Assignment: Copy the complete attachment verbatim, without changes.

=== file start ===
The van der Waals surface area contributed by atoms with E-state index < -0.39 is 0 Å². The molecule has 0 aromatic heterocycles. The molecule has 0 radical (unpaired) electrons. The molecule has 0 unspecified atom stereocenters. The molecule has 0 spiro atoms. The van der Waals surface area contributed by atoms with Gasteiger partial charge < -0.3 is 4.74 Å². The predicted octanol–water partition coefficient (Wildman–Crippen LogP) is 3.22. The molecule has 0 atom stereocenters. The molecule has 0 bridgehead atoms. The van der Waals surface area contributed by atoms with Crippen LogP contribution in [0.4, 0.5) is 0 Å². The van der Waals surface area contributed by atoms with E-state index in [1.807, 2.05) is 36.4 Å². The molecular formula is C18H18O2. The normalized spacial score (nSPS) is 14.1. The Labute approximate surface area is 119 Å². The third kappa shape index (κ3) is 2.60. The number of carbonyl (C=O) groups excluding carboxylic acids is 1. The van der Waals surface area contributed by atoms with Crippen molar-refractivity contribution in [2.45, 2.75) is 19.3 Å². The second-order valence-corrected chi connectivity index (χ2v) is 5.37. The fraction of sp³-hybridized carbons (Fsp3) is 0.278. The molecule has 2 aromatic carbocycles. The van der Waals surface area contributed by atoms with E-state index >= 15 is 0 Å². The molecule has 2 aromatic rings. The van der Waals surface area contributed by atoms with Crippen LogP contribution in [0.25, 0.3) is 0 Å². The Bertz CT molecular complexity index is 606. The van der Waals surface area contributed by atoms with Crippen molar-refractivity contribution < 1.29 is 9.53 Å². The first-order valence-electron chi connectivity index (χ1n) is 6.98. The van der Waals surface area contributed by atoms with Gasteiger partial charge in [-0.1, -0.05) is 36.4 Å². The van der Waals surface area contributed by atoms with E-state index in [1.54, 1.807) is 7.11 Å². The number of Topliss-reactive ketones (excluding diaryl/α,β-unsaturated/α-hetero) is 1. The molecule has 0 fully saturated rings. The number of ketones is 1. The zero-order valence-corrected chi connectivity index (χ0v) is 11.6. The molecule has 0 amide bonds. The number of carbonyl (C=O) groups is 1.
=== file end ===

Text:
The van der Waals surface area contributed by atoms with E-state index < -0.39 is 0 Å². The molecule has 0 aromatic heterocycles. The molecule has 0 radical (unpaired) electrons. The molecule has 0 unspecified atom stereocenters. The molecule has 0 spiro atoms. The van der Waals surface area contributed by atoms with Gasteiger partial charge < -0.3 is 4.74 Å². The predicted octanol–water partition coefficient (Wildman–Crippen LogP) is 3.22. The molecule has 0 atom stereocenters. The molecule has 0 bridgehead atoms. The van der Waals surface area contributed by atoms with Crippen LogP contribution in [0.4, 0.5) is 0 Å². The van der Waals surface area contributed by atoms with E-state index in [1.807, 2.05) is 36.4 Å². The molecular formula is C18H18O2. The normalized spacial score (nSPS) is 14.1. The Labute approximate surface area is 119 Å². The third kappa shape index (κ3) is 2.60. The number of carbonyl (C=O) groups excluding carboxylic acids is 1. The van der Waals surface area contributed by atoms with Crippen molar-refractivity contribution in [2.45, 2.75) is 19.3 Å². The second-order valence-corrected chi connectivity index (χ2v) is 5.37. The fraction of sp³-hybridized carbons (Fsp3) is 0.278. The molecule has 2 aromatic carbocycles. The van der Waals surface area contributed by atoms with E-state index >= 15 is 0 Å². The molecule has 2 aromatic rings. The van der Waals surface area contributed by atoms with Crippen LogP contribution in [0.25, 0.3) is 0 Å². The Bertz CT molecular complexity index is 606. The van der Waals surface area contributed by atoms with Crippen molar-refractivity contribution < 1.29 is 9.53 Å². The first-order valence-electron chi connectivity index (χ1n) is 6.98. The van der Waals surface area contributed by atoms with Gasteiger partial charge in [-0.1, -0.05) is 36.4 Å². The van der Waals surface area contributed by atoms with E-state index in [1.54, 1.807) is 7.11 Å². The number of Topliss-reactive ketones (excluding diaryl/α,β-unsaturated/α-hetero) is 1. The molecule has 0 fully saturated rings. The number of ketones is 1. The zero-order valence-corrected chi connectivity index (χ0v) is 11.6. The molecule has 0 amide bonds. The number of carbonyl (C=O) groups is 1.